By Martin Bunn
From the January, 1969 issue of
This story was donated by
Gus Heals a High-Test Headache
Would the Model Garage fill a tank with regular and charge for premium? Fantastic! But a man claimed he had proof
"At least youre punctual about opening up, Mr. Wilson!" The precise, high-pitched voice knifed through the early-morning quiet. "I trust that your assistant will be here soon, too."
Gus Wilson spun around to greet the slight, pinch-faced man who had silently walked up behind him as he unlocked the Model Garages office door.
"Good morning, Mr. . . . er . . ." Gus stammered. "You startled me. We dont see many pedestrians around hereespecially at seven a.m."
"The name is Cooper, sir, and it is hardly a good morning. I am a pedestrian, as you put it, solely because of your high-handed business tactics." Glowering, Cooper swept past Gus into the office, and began to stamp the snow off his shoes. "Now, about your assistant here . . ."
"You mean Stan Hicks," Gus said with a puzzled look. "Hes back in the shop."
"Call him, please," Cooper squeaked, attempting a commanding tone of voice. "We cant talk about this without him."
As Stan appeared, Cooper shoved a small slip of paper at Gus.
"Here is a credit-card receipt, dated yesterday," Cooper began, "for 16.6 gallons of premium gasoline."
Stan nodded. "Yep, you have a 1966 Buick sedan. I filled the tank just before last nights closing."
"Correct, said Cooper, "but you filled it with regular gas, not premium."
"Thats impossible," Stan protested. "I distinctly remember that you asked for premium and you pulled up to one of the premium pumps."
Cooper slapped a palm against the desk top. "Granted the pump was labeled premium, but what came out was regular gasoline."
Guss face darkened as he fought to control his temper. "Are you accusing the Model Garage of fraud, Mr. Cooper?"
"Call it what you will," Cooper answered. "Almost as soon as I left here yesterday, I felt a distinct loss of power, and I began to hear a rattling noise coming from the engine. I know nothing of engines, but my business partner tells me those are the symptoms of too-low-octane gasoline. He said the rattle is pinging caused by . . ."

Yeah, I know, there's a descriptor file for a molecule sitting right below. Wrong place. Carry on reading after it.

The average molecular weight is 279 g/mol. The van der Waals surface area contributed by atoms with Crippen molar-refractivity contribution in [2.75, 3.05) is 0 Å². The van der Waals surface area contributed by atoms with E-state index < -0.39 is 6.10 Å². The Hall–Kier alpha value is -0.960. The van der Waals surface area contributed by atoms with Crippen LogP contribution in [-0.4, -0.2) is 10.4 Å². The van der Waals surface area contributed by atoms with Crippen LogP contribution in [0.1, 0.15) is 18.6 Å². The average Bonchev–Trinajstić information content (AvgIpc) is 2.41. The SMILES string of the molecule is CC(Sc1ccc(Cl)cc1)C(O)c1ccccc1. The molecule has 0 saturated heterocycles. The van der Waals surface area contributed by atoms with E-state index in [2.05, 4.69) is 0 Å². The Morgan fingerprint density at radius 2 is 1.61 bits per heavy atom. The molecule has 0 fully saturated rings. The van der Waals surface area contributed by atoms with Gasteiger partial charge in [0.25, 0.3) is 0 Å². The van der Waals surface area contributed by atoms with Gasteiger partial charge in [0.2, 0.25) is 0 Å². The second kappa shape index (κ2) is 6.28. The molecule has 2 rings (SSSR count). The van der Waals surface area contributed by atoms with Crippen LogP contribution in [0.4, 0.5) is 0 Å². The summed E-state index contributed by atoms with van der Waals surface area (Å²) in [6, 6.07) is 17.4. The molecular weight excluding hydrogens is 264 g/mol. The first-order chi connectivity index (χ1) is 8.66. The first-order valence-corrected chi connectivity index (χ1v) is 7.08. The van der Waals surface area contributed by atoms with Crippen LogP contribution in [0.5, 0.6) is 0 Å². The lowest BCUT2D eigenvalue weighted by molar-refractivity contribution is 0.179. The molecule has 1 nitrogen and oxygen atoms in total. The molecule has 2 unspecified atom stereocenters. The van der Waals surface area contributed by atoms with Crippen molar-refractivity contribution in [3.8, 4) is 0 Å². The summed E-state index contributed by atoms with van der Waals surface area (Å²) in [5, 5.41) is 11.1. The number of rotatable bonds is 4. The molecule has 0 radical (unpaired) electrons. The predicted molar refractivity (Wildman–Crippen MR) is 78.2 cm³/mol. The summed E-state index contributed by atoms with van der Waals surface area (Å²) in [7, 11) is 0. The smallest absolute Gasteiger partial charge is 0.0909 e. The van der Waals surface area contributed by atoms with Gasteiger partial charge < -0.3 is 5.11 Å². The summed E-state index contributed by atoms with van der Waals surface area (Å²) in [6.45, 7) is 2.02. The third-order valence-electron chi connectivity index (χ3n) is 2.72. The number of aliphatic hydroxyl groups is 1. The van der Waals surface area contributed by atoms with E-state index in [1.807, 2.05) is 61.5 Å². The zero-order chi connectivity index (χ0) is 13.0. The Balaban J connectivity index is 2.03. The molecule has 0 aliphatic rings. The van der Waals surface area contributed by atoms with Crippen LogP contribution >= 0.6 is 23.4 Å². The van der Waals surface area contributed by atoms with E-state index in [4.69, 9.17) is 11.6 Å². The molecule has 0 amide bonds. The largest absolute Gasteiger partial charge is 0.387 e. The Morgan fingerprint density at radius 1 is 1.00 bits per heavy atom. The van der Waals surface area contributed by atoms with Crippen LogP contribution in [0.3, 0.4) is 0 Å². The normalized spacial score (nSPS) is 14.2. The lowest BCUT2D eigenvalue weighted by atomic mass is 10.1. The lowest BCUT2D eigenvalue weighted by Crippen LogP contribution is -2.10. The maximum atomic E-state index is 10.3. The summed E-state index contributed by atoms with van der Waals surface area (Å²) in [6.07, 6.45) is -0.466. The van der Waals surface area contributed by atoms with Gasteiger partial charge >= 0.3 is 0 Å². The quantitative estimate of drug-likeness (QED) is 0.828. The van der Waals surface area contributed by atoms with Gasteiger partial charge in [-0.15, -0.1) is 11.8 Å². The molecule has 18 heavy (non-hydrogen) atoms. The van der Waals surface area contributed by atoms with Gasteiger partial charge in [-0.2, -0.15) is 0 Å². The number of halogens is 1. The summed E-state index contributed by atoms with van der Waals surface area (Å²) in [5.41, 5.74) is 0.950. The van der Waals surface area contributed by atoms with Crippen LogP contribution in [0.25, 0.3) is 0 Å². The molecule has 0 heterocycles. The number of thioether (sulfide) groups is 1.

"Not necessarily," Stan interrupted. "There are other things "
"Im not finished talking, young man," Cooper shouted back.
"Its my turn," bellowed Gus. He turned to Cooper.
"A ping-like sound usually means that the air-fuel mixture is detonatingor explodingtoo early in the cylinders. A Buick V-8 is a high-compression engine, and feeding it low-octane fuel will cause detonation."
"Then you admit it," Cooper said smugly. "You sold me regular gas instead of high-octane premium."
"No, sir!" said Gus. "If the gas you bought came out of the premium pump, then its premium gas. Something else must be causing the symptoms youve described. Where is your car?"
"In my garage," answered Cooper belligerently, "where it will remain until you siphon out that low-octane and replace it with exactly 16.6 gallons of real premium gas. I wont risk damaging the engine by driving any farther."
"Siphon it out!" Stan sputtered. "You must be joking."
"I never joke about mistakes in choosing honest people to do business with," snapped Cooper.
"Youve said enough, Mr. Cooper," Gus broke in. "If you will bring your car in, well be happy to locate whats really wrong with it. As far as Im concerned, though, the discussion about gasoline cheating is closed."
Cooper reared up on his short frame and glared at Gus. "Since you wont give me satisfaction voluntarily, you force me into more severe action, Mr. Wilson." The door slammed behind him.
The gloom disappeared some by afternoon, and Stan sidestepped up to Gus and asked conspiratorially, "What happened with the squirrels last fall?"
"Yep," said Stan. "They left a lot of loose nuts around. First old man Cooper and now Ed Phelps."
"Is Ed mad at us too?" asked Gus.
"Not usthe weather man," Stan said. "Ed claims that the horn on his new Fiat 124 sport coupe doesnt like cloudy weather. And before you ask me for details, hes outside. Youll have to hear it to believe it."
Gus went out to the trim little car, and shook hands with its owner.
"Id like you to act as a sort of consultant," Phelps explained. "The car is still under warranty and my dealer agrees to fix the trouble, but his mechanic cant find anything wrong. Maybe youll be able to make a diagnosis."
"A temperamental horn?" Gus asked.
"I know it sounds crazy," said Phelps, "but the horn works fine on sunny days. When its cloudy, forget itthe horn circuit fuse blows out a few seconds after I start the car. Replacements burn out as fast as I pop em in."
Phelps reached into the car and yanked the hood-release lever. "Its not the usual electric-horn found on most cars. As you can see, the system contains two small air horns driven by an electric compressor."